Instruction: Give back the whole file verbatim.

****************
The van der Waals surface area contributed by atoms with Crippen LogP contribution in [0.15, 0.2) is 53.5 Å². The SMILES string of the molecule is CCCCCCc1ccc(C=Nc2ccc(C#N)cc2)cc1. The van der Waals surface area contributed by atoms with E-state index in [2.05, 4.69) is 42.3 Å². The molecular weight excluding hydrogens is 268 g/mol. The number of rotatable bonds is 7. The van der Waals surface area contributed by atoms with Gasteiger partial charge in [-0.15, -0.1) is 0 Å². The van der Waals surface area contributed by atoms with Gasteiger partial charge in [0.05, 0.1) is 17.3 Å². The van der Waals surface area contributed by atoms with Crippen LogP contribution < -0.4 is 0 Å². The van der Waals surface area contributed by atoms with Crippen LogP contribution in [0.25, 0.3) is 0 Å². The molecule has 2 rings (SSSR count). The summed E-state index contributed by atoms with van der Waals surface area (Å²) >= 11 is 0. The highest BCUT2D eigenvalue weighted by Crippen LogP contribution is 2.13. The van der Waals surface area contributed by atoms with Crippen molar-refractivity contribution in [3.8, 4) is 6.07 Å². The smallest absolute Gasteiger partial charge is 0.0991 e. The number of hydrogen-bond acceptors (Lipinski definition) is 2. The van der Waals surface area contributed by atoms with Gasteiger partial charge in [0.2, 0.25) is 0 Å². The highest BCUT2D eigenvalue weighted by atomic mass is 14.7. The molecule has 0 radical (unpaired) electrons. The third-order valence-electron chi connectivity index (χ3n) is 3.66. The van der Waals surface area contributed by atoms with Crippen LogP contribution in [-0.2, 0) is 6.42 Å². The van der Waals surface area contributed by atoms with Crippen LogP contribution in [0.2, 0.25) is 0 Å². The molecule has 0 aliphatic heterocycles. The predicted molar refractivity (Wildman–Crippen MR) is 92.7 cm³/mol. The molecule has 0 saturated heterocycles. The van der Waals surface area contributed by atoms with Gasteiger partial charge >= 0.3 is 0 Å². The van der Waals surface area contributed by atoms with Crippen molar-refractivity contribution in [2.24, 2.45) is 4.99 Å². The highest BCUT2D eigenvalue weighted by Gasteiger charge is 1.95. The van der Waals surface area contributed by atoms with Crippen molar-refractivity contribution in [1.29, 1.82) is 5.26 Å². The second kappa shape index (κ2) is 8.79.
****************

The van der Waals surface area contributed by atoms with Crippen LogP contribution in [0.15, 0.2) is 53.5 Å². The SMILES string of the molecule is CCCCCCc1ccc(C=Nc2ccc(C#N)cc2)cc1. The van der Waals surface area contributed by atoms with E-state index in [2.05, 4.69) is 42.3 Å². The molecular weight excluding hydrogens is 268 g/mol. The number of rotatable bonds is 7. The van der Waals surface area contributed by atoms with Gasteiger partial charge in [-0.15, -0.1) is 0 Å². The van der Waals surface area contributed by atoms with Gasteiger partial charge in [0.05, 0.1) is 17.3 Å². The van der Waals surface area contributed by atoms with Crippen LogP contribution < -0.4 is 0 Å². The van der Waals surface area contributed by atoms with Crippen LogP contribution in [0.25, 0.3) is 0 Å². The molecule has 2 rings (SSSR count). The summed E-state index contributed by atoms with van der Waals surface area (Å²) >= 11 is 0. The highest BCUT2D eigenvalue weighted by Crippen LogP contribution is 2.13. The van der Waals surface area contributed by atoms with Crippen molar-refractivity contribution in [3.8, 4) is 6.07 Å². The smallest absolute Gasteiger partial charge is 0.0991 e. The number of hydrogen-bond acceptors (Lipinski definition) is 2. The van der Waals surface area contributed by atoms with Gasteiger partial charge in [0.2, 0.25) is 0 Å². The highest BCUT2D eigenvalue weighted by atomic mass is 14.7. The molecule has 0 radical (unpaired) electrons. The third-order valence-electron chi connectivity index (χ3n) is 3.66. The van der Waals surface area contributed by atoms with Crippen LogP contribution in [-0.2, 0) is 6.42 Å². The van der Waals surface area contributed by atoms with Crippen LogP contribution in [0.2, 0.25) is 0 Å². The molecule has 0 aliphatic heterocycles. The predicted molar refractivity (Wildman–Crippen MR) is 92.7 cm³/mol. The molecule has 0 saturated heterocycles. The van der Waals surface area contributed by atoms with Gasteiger partial charge >= 0.3 is 0 Å². The van der Waals surface area contributed by atoms with Crippen molar-refractivity contribution in [2.24, 2.45) is 4.99 Å². The highest BCUT2D eigenvalue weighted by Gasteiger charge is 1.95. The van der Waals surface area contributed by atoms with Crippen molar-refractivity contribution in [1.29, 1.82) is 5.26 Å². The second kappa shape index (κ2) is 8.79.